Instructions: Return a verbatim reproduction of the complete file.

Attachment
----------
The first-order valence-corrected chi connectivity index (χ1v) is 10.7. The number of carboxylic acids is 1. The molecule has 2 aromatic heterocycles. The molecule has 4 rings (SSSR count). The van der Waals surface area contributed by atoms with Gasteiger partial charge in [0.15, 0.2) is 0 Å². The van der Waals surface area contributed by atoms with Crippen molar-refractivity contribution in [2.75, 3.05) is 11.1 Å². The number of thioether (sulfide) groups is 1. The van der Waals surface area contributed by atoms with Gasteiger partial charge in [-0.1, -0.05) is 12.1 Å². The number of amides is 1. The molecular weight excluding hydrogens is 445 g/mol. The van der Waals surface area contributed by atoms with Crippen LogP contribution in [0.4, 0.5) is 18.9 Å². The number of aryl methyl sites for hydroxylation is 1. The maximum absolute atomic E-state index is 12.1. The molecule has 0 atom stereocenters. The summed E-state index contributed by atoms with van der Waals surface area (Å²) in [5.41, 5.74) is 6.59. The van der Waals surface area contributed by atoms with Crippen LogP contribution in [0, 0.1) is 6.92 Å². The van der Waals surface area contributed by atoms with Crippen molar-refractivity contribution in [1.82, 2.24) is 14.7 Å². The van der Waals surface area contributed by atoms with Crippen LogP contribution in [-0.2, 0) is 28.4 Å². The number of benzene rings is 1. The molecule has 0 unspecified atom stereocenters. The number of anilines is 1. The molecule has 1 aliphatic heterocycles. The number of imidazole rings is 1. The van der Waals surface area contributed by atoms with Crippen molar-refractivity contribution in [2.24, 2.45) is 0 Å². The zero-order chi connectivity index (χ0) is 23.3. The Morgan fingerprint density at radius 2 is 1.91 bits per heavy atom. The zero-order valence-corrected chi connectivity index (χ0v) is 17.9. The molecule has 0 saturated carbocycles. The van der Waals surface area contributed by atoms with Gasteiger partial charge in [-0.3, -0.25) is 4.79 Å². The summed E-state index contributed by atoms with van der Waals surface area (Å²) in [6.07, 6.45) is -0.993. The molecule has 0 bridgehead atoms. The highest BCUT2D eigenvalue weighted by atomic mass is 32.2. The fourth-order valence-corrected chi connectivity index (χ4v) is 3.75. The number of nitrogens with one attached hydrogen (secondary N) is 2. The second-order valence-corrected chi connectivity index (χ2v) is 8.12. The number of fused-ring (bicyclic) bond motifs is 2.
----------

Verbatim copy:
The first-order valence-corrected chi connectivity index (χ1v) is 10.7. The number of carboxylic acids is 1. The molecule has 2 aromatic heterocycles. The molecule has 4 rings (SSSR count). The van der Waals surface area contributed by atoms with Gasteiger partial charge in [0.15, 0.2) is 0 Å². The van der Waals surface area contributed by atoms with Crippen molar-refractivity contribution in [2.75, 3.05) is 11.1 Å². The number of thioether (sulfide) groups is 1. The van der Waals surface area contributed by atoms with Gasteiger partial charge in [-0.1, -0.05) is 12.1 Å². The number of amides is 1. The molecular weight excluding hydrogens is 445 g/mol. The van der Waals surface area contributed by atoms with Crippen LogP contribution in [0.4, 0.5) is 18.9 Å². The number of aryl methyl sites for hydroxylation is 1. The maximum absolute atomic E-state index is 12.1. The molecule has 0 atom stereocenters. The summed E-state index contributed by atoms with van der Waals surface area (Å²) in [5.41, 5.74) is 6.59. The van der Waals surface area contributed by atoms with Crippen LogP contribution in [0, 0.1) is 6.92 Å². The van der Waals surface area contributed by atoms with Crippen molar-refractivity contribution in [1.82, 2.24) is 14.7 Å². The van der Waals surface area contributed by atoms with Crippen LogP contribution in [-0.2, 0) is 28.4 Å². The number of benzene rings is 1. The molecule has 0 unspecified atom stereocenters. The number of anilines is 1. The molecule has 1 aliphatic heterocycles. The number of imidazole rings is 1. The van der Waals surface area contributed by atoms with Crippen molar-refractivity contribution in [2.24, 2.45) is 0 Å². The zero-order chi connectivity index (χ0) is 23.3. The Morgan fingerprint density at radius 2 is 1.91 bits per heavy atom. The zero-order valence-corrected chi connectivity index (χ0v) is 17.9. The molecule has 0 saturated carbocycles. The van der Waals surface area contributed by atoms with Gasteiger partial charge in [-0.3, -0.25) is 4.79 Å². The summed E-state index contributed by atoms with van der Waals surface area (Å²) in [6.07, 6.45) is -0.993. The molecule has 0 bridgehead atoms. The highest BCUT2D eigenvalue weighted by atomic mass is 32.2. The fourth-order valence-corrected chi connectivity index (χ4v) is 3.75. The number of nitrogens with one attached hydrogen (secondary N) is 2. The second-order valence-corrected chi connectivity index (χ2v) is 8.12. The number of fused-ring (bicyclic) bond motifs is 2.